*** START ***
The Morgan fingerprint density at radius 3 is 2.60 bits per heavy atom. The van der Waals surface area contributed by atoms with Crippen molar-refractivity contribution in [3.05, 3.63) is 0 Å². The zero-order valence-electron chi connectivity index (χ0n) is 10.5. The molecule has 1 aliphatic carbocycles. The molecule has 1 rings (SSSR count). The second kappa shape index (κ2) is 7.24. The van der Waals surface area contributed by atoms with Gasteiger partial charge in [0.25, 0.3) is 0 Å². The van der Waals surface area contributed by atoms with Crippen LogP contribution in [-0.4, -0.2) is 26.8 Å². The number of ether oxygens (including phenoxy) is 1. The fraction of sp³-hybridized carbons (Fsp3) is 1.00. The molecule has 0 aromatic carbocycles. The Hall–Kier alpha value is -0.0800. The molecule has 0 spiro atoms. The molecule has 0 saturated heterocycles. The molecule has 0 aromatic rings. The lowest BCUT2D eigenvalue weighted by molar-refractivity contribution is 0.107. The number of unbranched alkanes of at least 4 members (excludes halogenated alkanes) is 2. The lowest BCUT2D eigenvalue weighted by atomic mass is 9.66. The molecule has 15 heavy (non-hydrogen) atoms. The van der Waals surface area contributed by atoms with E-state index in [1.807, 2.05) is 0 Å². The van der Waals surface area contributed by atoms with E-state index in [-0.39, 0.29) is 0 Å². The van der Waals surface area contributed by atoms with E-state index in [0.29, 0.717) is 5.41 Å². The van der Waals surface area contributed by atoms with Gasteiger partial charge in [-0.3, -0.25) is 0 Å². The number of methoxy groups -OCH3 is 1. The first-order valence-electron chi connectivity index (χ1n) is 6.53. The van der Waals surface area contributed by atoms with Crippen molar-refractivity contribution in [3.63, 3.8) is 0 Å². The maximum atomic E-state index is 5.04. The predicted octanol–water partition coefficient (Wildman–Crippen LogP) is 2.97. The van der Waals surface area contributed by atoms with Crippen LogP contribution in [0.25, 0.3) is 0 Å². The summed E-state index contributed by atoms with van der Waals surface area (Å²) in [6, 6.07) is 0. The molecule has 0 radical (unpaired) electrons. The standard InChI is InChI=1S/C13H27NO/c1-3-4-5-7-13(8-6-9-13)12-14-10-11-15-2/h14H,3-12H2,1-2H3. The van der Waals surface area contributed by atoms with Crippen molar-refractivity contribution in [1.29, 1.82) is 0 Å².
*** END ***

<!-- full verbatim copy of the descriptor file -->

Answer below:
The Morgan fingerprint density at radius 3 is 2.60 bits per heavy atom. The van der Waals surface area contributed by atoms with Crippen molar-refractivity contribution in [3.05, 3.63) is 0 Å². The zero-order valence-electron chi connectivity index (χ0n) is 10.5. The molecule has 1 aliphatic carbocycles. The molecule has 1 rings (SSSR count). The second kappa shape index (κ2) is 7.24. The van der Waals surface area contributed by atoms with Gasteiger partial charge in [0.25, 0.3) is 0 Å². The van der Waals surface area contributed by atoms with Crippen LogP contribution in [-0.4, -0.2) is 26.8 Å². The number of ether oxygens (including phenoxy) is 1. The fraction of sp³-hybridized carbons (Fsp3) is 1.00. The molecule has 0 aromatic carbocycles. The Hall–Kier alpha value is -0.0800. The molecule has 0 spiro atoms. The molecule has 0 saturated heterocycles. The molecule has 0 aromatic rings. The lowest BCUT2D eigenvalue weighted by molar-refractivity contribution is 0.107. The number of unbranched alkanes of at least 4 members (excludes halogenated alkanes) is 2. The lowest BCUT2D eigenvalue weighted by atomic mass is 9.66. The molecule has 15 heavy (non-hydrogen) atoms. The van der Waals surface area contributed by atoms with E-state index in [1.807, 2.05) is 0 Å². The van der Waals surface area contributed by atoms with E-state index in [-0.39, 0.29) is 0 Å². The van der Waals surface area contributed by atoms with E-state index in [0.29, 0.717) is 5.41 Å². The van der Waals surface area contributed by atoms with Gasteiger partial charge in [-0.3, -0.25) is 0 Å². The number of methoxy groups -OCH3 is 1. The first-order valence-electron chi connectivity index (χ1n) is 6.53. The van der Waals surface area contributed by atoms with Crippen molar-refractivity contribution in [3.63, 3.8) is 0 Å². The maximum atomic E-state index is 5.04. The predicted octanol–water partition coefficient (Wildman–Crippen LogP) is 2.97. The van der Waals surface area contributed by atoms with Crippen LogP contribution in [0.25, 0.3) is 0 Å². The summed E-state index contributed by atoms with van der Waals surface area (Å²) in [6, 6.07) is 0. The molecule has 0 radical (unpaired) electrons. The standard InChI is InChI=1S/C13H27NO/c1-3-4-5-7-13(8-6-9-13)12-14-10-11-15-2/h14H,3-12H2,1-2H3. The van der Waals surface area contributed by atoms with Crippen molar-refractivity contribution in [1.29, 1.82) is 0 Å².